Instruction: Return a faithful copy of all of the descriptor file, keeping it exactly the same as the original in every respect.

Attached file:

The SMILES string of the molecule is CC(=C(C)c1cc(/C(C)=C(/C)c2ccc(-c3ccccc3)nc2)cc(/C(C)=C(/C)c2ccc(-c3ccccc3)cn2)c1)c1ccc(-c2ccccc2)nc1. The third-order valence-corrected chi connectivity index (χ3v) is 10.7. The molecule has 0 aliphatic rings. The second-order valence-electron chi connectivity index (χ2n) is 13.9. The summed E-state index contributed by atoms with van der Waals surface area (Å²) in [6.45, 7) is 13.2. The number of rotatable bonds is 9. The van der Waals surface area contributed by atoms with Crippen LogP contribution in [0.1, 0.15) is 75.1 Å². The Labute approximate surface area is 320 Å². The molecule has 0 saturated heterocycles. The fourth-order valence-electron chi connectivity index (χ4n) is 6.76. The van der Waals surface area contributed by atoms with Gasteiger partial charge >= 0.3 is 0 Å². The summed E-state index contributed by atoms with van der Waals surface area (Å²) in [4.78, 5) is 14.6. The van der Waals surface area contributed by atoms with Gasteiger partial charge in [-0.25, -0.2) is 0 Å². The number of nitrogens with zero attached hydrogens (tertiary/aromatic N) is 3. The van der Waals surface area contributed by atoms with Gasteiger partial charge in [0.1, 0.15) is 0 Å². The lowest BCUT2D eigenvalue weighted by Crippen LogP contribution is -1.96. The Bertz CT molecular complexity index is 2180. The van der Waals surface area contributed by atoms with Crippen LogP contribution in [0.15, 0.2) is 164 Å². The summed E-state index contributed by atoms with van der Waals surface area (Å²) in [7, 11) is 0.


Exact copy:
The SMILES string of the molecule is CC(=C(C)c1cc(/C(C)=C(/C)c2ccc(-c3ccccc3)nc2)cc(/C(C)=C(/C)c2ccc(-c3ccccc3)cn2)c1)c1ccc(-c2ccccc2)nc1. The third-order valence-corrected chi connectivity index (χ3v) is 10.7. The molecule has 0 aliphatic rings. The second-order valence-electron chi connectivity index (χ2n) is 13.9. The summed E-state index contributed by atoms with van der Waals surface area (Å²) in [6.45, 7) is 13.2. The number of rotatable bonds is 9. The van der Waals surface area contributed by atoms with Crippen LogP contribution in [0.1, 0.15) is 75.1 Å². The Labute approximate surface area is 320 Å². The molecule has 0 saturated heterocycles. The fourth-order valence-electron chi connectivity index (χ4n) is 6.76. The van der Waals surface area contributed by atoms with Gasteiger partial charge >= 0.3 is 0 Å². The summed E-state index contributed by atoms with van der Waals surface area (Å²) in [4.78, 5) is 14.6. The van der Waals surface area contributed by atoms with Gasteiger partial charge in [-0.25, -0.2) is 0 Å². The number of nitrogens with zero attached hydrogens (tertiary/aromatic N) is 3. The van der Waals surface area contributed by atoms with Gasteiger partial charge in [0.1, 0.15) is 0 Å². The lowest BCUT2D eigenvalue weighted by Crippen LogP contribution is -1.96. The Bertz CT molecular complexity index is 2180. The van der Waals surface area contributed by atoms with Crippen LogP contribution in [0.15, 0.2) is 164 Å². The summed E-state index contributed by atoms with van der Waals surface area (Å²) in [7, 11) is 0.